USA TODAY International Edition

After 2020, ‘ It’s time for the next narrative’

As US grapples with crises, what’s next for Black America?

- Donna M. Owens

The arc of Timuel Black Jr.’ s life is long, covering most of the 20th century and all we’ve seen of the 21st. Along the way, the 102- year- old labor organizer, educator, author and freedom fighter has witnessed pivotal events in American and African American history.

As an infant, he survived the influenza pandemic of 1918. He was part of the Great Migration, which brought his family north from Alabama to Chicago. As an Army soldier in World War II, he battled Hitler abroad and segregatio­n at home. During the civil rights movement, he led a contingent to the March on Washington in 1963.

He counts former President Barack Obama as a protege, supports the Black Lives Matter movement

and is experienci­ng another pandemic, COVID- 19.

“Though the struggle goes on, I am encouraged by younger generation­s, in particular, across races and gender,” Black told USA TODAY. “They’re fighting to make things better economical­ly, socially, politicall­y for everyone, not just for themselves.”

The country is grappling with crises that have disproport­ionately shaken Black Americans: COVID- 19, economic instabilit­y and resurgent racism.

Four years of a White House occupied by President Donald Trump emboldened bigotry, exposing deep racial divides and simmering resentment. The police killings of George Floyd, Breonna Taylor and others ignited global protests last year. In a nation devastated by the coronaviru­s, the racial unrest felt like “a match dropped into a powder keg of grief,” said Marc Morial, president of the National Urban League.

The powder keg exploded Jan. 6, when a mostly white male mob stormed the U. S. Capitol to protest the election of President Joe Biden and Vice President Kamala Harris. Five people died, including a Capitol Police officer.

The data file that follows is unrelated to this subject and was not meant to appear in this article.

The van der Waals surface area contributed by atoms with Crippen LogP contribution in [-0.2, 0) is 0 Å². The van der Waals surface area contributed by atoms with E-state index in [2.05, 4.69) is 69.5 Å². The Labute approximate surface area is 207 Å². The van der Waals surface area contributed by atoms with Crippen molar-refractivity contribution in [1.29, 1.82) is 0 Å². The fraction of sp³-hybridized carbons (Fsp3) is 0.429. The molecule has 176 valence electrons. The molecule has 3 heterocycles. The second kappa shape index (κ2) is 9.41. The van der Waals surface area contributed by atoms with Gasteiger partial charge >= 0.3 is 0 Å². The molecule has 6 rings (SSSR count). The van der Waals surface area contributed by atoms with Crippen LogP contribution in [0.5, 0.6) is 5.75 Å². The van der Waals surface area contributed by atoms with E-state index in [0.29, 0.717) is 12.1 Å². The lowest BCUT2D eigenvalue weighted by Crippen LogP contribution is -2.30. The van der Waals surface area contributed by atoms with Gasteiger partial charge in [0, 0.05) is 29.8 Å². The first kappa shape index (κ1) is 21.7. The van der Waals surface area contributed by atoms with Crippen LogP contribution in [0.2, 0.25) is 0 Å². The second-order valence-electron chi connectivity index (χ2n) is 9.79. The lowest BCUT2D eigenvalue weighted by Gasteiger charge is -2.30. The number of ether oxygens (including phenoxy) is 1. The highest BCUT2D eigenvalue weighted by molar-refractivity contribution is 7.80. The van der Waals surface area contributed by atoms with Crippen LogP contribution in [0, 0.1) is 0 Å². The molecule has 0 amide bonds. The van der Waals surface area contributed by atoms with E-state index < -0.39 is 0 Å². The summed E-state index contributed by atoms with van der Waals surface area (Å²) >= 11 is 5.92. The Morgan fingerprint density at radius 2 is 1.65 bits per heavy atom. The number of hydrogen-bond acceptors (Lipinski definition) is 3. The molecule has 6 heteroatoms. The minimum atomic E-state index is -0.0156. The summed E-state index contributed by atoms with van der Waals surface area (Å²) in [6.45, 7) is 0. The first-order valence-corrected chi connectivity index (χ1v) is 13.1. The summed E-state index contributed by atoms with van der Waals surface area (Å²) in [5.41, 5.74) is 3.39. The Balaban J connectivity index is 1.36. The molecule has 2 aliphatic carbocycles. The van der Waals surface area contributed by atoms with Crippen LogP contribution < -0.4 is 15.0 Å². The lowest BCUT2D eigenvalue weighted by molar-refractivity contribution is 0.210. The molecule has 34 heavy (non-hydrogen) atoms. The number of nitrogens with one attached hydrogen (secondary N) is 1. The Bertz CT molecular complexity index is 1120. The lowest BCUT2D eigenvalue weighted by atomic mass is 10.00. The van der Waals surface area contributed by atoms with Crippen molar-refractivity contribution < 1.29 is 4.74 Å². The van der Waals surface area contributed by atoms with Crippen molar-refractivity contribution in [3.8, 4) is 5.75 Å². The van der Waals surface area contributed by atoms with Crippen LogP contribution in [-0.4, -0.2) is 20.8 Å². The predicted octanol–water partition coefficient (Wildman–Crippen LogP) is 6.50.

Trump had riled up supporters that day by again claiming without evidence that the election had been stolen, and he urged them to march to the Capitol to try to stop the electoral votes from being counted. Trump was impeached – for the second time – for allegedly inciting the mob. Many say this chapter does not end with Trump’s exit from office.

“He is a symptom, not the cause. If we do not find a path forward that goes beyond consequenc­es for just one man, this can and will happen again,” said Quentin James, president of the Collective PAC, which works to elect and politicall­y empower African Americans. “The rhetoric, often racist and hateful, that encouraged the participan­ts in the attack will not just go away.”

America and its 330 million people, including nearly 43 million Black Americans, are at a critical inflection point. What’s next to propel an agenda of progress?

2020 a success for voting rights

Despite its difficulties, 2020 was a year of “remarkable progress” in the fight for racial equity, said Cliff Albright, co- founder of Black Voters Matter. “The challenges affecting Black America became the biggest issues on the presidenti­al ballot for the first time in modern history. And Southern Black voters made history with unpreceden­ted turnout at the polls, largely driven by demands to see changes in their communitie­s,” he said.

Co- founder LaTosha Brown said, “We’ve achieved so much in the past year because of our voting power, and now we must continue to build and maintain that power.”

Years of Black grassroots organizing, the Black Lives Matter movement and multiracia­l coalitions sparked recordbrea­king Black turnout that set the stage for Biden and Harris’ historic victory over Trump and the election of Raphael Warnock to the U. S. Senate from Georgia.